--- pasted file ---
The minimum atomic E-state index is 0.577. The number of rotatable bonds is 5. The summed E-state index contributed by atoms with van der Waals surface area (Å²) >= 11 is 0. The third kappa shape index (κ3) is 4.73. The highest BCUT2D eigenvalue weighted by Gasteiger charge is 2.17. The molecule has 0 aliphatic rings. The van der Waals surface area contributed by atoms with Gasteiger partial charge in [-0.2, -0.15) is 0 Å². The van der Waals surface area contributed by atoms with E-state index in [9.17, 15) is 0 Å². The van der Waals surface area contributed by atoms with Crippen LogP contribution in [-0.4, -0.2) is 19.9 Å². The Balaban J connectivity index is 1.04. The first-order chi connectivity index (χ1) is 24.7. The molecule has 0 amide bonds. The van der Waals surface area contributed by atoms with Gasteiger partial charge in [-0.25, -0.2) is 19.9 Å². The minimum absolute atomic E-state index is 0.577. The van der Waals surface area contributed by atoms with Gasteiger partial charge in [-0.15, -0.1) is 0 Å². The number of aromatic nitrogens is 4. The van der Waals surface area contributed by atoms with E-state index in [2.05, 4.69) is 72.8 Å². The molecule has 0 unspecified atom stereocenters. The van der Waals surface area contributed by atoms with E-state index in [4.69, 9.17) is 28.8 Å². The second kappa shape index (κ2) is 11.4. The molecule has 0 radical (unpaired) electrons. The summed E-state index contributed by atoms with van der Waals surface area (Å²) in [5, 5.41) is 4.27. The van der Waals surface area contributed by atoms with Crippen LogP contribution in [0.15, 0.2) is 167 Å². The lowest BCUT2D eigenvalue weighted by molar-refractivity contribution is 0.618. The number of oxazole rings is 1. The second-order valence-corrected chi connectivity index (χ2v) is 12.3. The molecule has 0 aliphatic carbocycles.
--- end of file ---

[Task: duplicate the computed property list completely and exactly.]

The minimum atomic E-state index is 0.577. The number of rotatable bonds is 5. The summed E-state index contributed by atoms with van der Waals surface area (Å²) >= 11 is 0. The third kappa shape index (κ3) is 4.73. The highest BCUT2D eigenvalue weighted by Gasteiger charge is 2.17. The molecule has 0 aliphatic rings. The van der Waals surface area contributed by atoms with Gasteiger partial charge in [-0.2, -0.15) is 0 Å². The van der Waals surface area contributed by atoms with E-state index in [9.17, 15) is 0 Å². The van der Waals surface area contributed by atoms with Crippen LogP contribution in [-0.4, -0.2) is 19.9 Å². The Balaban J connectivity index is 1.04. The first-order chi connectivity index (χ1) is 24.7. The molecule has 0 amide bonds. The van der Waals surface area contributed by atoms with Gasteiger partial charge in [-0.25, -0.2) is 19.9 Å². The minimum absolute atomic E-state index is 0.577. The van der Waals surface area contributed by atoms with Gasteiger partial charge in [-0.15, -0.1) is 0 Å². The number of aromatic nitrogens is 4. The van der Waals surface area contributed by atoms with E-state index in [2.05, 4.69) is 72.8 Å². The molecule has 0 unspecified atom stereocenters. The van der Waals surface area contributed by atoms with E-state index in [4.69, 9.17) is 28.8 Å². The second kappa shape index (κ2) is 11.4. The molecule has 0 radical (unpaired) electrons. The summed E-state index contributed by atoms with van der Waals surface area (Å²) in [5, 5.41) is 4.27. The van der Waals surface area contributed by atoms with Crippen LogP contribution in [0.15, 0.2) is 167 Å². The lowest BCUT2D eigenvalue weighted by molar-refractivity contribution is 0.618. The number of oxazole rings is 1. The second-order valence-corrected chi connectivity index (χ2v) is 12.3. The molecule has 0 aliphatic carbocycles.